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The Gazette Editorial Board

The charity societies' growing ad spending has of late raised the public's concern over how the funds that are being collected are channelled.  Charity advertising campaigns are usually intense during the fasting month of Ramadan, which is considered a high season for the people to show compassion, carry out good deeds and be charitable.

This year, the competition was particularly strong between these societies to influence the emotions of viewers as to which one of them was more deserving of charity. The campaigns, which were studded with movie stars, were well-designed to spur the people to donate. But the public, despite their obvious support of this kind of charity work, could not help but ask the question: “How much money do these societies spend on advertising and is it taken out of the funds they raise?” The bombshell which the renowned screenwriter Waheed Hamed recently dropped about the 57357 hospital mismanaging its finances, has increased such worries.

Hamed's claims, yet to be investigated, have been shattering for many people because in Egyptian society, the 57357 charity represents the idea of fundraising in its noblest form. In fact, the hospital, the largest children’s cancer facility in the Middle East, was the first such institution to be built entirely through public donations. Since its completion in 2007 the hospital has been offering high quality services free of charge, using charity money.

Hamed criticised the hospital administration, accusing it of spending much more on advertising than on treating the children. He had reservations about the high salaries paid to the staff when such institutions should depend, to a great extent, on voluntary work. Moreover, he had reservations about the hospital making use of the children's suffering in TV advertisements, to influence potential donors emotionally. He said that this advertising technique was lacking in ethical and human values.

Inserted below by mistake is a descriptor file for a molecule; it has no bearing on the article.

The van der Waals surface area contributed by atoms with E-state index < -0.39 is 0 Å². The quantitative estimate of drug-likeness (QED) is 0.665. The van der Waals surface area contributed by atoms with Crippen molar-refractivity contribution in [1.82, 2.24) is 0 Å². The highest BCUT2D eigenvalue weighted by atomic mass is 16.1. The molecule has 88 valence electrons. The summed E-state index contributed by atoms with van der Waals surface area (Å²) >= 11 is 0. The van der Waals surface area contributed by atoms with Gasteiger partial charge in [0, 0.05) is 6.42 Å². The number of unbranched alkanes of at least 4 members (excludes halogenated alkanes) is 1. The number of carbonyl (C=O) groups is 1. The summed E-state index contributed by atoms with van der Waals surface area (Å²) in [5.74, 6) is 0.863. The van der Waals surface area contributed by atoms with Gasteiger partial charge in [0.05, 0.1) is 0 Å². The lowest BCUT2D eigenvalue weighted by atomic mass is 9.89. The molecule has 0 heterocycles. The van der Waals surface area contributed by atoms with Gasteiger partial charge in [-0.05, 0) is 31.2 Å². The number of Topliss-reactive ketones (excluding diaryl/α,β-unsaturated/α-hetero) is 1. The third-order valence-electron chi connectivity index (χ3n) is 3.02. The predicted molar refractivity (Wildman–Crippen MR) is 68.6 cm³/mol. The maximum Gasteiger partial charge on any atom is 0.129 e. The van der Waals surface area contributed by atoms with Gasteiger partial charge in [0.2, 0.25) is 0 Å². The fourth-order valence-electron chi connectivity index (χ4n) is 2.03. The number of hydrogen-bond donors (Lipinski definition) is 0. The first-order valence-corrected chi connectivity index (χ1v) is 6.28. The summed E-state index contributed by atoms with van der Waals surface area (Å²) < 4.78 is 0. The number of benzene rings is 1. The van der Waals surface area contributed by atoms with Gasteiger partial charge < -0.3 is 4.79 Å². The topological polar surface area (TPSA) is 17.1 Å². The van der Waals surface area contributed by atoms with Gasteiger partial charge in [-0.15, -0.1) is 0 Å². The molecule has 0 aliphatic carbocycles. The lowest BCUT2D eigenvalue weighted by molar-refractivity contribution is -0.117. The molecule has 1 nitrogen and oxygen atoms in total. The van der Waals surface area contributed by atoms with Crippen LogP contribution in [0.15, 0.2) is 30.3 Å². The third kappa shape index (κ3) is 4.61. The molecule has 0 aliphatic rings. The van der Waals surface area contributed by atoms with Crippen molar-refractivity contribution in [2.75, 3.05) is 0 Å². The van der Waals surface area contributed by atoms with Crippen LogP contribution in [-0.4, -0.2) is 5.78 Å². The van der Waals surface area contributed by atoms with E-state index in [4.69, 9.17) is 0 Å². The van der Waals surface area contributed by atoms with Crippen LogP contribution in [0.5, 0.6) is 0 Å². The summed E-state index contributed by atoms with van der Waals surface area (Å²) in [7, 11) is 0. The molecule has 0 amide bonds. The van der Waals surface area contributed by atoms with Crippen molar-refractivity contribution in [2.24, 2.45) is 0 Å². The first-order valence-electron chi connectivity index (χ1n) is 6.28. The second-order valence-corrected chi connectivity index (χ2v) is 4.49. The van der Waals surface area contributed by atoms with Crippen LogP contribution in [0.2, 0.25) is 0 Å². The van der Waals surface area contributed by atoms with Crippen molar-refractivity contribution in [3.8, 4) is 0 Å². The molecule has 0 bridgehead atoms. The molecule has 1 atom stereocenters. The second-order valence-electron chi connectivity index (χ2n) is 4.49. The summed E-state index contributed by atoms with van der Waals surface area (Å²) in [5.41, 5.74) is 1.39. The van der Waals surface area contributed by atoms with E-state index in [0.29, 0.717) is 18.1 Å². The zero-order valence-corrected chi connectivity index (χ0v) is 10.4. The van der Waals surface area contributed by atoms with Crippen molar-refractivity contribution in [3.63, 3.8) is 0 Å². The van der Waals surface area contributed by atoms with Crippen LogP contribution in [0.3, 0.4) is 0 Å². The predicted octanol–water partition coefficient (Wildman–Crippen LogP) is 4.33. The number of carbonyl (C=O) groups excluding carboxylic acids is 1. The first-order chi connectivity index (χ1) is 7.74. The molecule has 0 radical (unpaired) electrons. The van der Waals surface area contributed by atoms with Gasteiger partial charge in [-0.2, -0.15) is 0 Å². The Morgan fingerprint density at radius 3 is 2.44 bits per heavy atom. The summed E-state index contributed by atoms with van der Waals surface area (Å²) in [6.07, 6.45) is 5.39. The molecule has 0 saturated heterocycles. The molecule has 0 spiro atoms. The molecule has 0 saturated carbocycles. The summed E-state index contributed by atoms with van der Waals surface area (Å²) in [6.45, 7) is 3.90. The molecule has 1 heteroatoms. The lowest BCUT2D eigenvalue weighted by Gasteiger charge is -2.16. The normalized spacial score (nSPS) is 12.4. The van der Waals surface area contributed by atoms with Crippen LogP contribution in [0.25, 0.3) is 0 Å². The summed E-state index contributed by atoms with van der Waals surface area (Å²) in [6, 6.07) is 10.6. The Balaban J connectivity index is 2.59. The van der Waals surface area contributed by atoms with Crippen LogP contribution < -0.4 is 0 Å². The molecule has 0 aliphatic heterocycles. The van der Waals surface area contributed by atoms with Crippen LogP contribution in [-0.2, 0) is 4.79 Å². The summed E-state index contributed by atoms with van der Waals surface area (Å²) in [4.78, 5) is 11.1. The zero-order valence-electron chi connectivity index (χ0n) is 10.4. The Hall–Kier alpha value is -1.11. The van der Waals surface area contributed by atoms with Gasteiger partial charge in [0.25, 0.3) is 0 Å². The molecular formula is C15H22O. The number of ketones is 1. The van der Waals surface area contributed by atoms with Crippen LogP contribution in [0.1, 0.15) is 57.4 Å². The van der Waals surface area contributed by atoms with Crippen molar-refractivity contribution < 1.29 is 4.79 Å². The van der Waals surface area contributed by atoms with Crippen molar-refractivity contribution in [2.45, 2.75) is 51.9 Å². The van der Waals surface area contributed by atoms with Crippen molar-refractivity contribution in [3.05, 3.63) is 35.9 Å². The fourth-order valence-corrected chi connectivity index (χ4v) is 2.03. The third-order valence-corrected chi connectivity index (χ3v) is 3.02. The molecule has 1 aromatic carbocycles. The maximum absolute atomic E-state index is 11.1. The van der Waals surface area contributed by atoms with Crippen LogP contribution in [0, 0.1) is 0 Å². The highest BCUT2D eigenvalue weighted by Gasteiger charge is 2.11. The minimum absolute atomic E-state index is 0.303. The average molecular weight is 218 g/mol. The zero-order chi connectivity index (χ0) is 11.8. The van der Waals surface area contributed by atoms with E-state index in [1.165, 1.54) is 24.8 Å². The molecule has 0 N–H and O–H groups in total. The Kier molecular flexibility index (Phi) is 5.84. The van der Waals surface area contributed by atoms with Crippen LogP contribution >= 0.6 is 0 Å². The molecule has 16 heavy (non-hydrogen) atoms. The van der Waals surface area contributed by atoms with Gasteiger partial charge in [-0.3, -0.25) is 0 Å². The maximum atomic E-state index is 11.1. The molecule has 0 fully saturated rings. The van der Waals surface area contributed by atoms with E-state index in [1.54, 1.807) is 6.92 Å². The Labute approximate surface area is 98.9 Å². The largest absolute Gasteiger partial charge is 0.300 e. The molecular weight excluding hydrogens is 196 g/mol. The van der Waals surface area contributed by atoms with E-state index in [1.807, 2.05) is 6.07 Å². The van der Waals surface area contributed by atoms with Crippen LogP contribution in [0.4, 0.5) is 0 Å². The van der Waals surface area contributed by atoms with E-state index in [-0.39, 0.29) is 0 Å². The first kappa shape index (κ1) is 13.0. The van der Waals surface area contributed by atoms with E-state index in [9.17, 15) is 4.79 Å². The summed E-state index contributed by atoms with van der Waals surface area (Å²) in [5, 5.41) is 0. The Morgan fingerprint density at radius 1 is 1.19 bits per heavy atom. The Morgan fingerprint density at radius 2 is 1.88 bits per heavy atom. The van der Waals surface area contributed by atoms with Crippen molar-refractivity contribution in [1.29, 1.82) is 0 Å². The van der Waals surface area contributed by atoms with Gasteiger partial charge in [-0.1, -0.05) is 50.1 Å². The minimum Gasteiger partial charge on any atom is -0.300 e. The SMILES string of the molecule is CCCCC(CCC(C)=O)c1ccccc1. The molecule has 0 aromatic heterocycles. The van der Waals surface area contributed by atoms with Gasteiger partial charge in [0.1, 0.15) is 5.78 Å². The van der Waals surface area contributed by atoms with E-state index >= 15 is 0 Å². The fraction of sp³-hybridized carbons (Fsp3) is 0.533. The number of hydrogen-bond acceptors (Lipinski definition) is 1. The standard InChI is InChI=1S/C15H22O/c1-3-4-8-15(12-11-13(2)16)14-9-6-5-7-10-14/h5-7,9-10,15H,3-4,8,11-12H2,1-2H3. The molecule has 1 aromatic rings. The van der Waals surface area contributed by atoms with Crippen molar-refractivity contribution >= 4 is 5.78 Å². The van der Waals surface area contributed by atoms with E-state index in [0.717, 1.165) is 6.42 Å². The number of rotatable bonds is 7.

Hamed offered a good argument. And this has prompted the Ministry of Social Solidarity to form a committee made up of representatives from the administrative watchdog as well as the ministries of health and social solidarity, to investigate the matter.

The public should be informed of the committee’s findings as soon as possible, not only because 57375 has developed a good image for charity work but also because the process of fundraising must be turned to achieving the maximum benefit for deserving individuals.

Charity has always been an integral part of the religious belief and social values of Egyptians. And the people need to be sure that the government is supervising the charity institutions, regardless of their popularity and reputation, to ascertain that they are spending the money where it should be spent.  The people should not lose trust in these societies since they have a key role to play in maintaining social justice.